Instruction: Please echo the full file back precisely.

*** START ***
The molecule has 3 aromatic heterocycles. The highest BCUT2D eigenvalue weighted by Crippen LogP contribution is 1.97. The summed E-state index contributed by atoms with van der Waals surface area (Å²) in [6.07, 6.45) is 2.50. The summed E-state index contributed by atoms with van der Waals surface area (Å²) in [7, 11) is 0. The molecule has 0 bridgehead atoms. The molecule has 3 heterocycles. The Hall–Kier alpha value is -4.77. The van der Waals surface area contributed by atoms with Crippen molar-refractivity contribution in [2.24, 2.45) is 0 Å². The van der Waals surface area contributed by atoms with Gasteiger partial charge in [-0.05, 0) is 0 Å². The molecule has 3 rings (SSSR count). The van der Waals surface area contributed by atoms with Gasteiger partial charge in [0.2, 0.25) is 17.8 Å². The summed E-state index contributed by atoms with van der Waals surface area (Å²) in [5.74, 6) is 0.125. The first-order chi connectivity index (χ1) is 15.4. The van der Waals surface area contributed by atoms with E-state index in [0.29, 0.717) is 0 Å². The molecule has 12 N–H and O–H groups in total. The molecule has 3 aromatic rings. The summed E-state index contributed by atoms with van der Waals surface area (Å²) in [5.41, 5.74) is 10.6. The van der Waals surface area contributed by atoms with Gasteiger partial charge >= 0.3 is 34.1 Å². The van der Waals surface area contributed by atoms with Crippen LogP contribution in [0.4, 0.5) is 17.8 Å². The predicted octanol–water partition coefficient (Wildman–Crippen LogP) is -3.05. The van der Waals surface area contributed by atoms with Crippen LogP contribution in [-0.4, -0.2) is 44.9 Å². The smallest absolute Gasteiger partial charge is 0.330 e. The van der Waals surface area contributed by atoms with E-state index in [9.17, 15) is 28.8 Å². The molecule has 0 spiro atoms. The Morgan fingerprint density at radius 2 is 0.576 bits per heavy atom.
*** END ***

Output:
The molecule has 3 aromatic heterocycles. The highest BCUT2D eigenvalue weighted by Crippen LogP contribution is 1.97. The summed E-state index contributed by atoms with van der Waals surface area (Å²) in [6.07, 6.45) is 2.50. The summed E-state index contributed by atoms with van der Waals surface area (Å²) in [7, 11) is 0. The molecule has 0 bridgehead atoms. The molecule has 3 heterocycles. The Hall–Kier alpha value is -4.77. The van der Waals surface area contributed by atoms with Crippen molar-refractivity contribution in [2.24, 2.45) is 0 Å². The van der Waals surface area contributed by atoms with Gasteiger partial charge in [-0.05, 0) is 0 Å². The molecule has 3 rings (SSSR count). The van der Waals surface area contributed by atoms with Gasteiger partial charge in [0.2, 0.25) is 17.8 Å². The summed E-state index contributed by atoms with van der Waals surface area (Å²) in [5.74, 6) is 0.125. The first-order chi connectivity index (χ1) is 15.4. The van der Waals surface area contributed by atoms with E-state index in [0.29, 0.717) is 0 Å². The molecule has 12 N–H and O–H groups in total. The molecule has 3 aromatic rings. The summed E-state index contributed by atoms with van der Waals surface area (Å²) in [5.41, 5.74) is 10.6. The van der Waals surface area contributed by atoms with Gasteiger partial charge >= 0.3 is 34.1 Å². The van der Waals surface area contributed by atoms with Crippen LogP contribution in [0.4, 0.5) is 17.8 Å². The predicted octanol–water partition coefficient (Wildman–Crippen LogP) is -3.05. The van der Waals surface area contributed by atoms with Crippen LogP contribution in [-0.4, -0.2) is 44.9 Å². The smallest absolute Gasteiger partial charge is 0.330 e. The van der Waals surface area contributed by atoms with E-state index in [9.17, 15) is 28.8 Å². The molecule has 0 spiro atoms. The Morgan fingerprint density at radius 2 is 0.576 bits per heavy atom.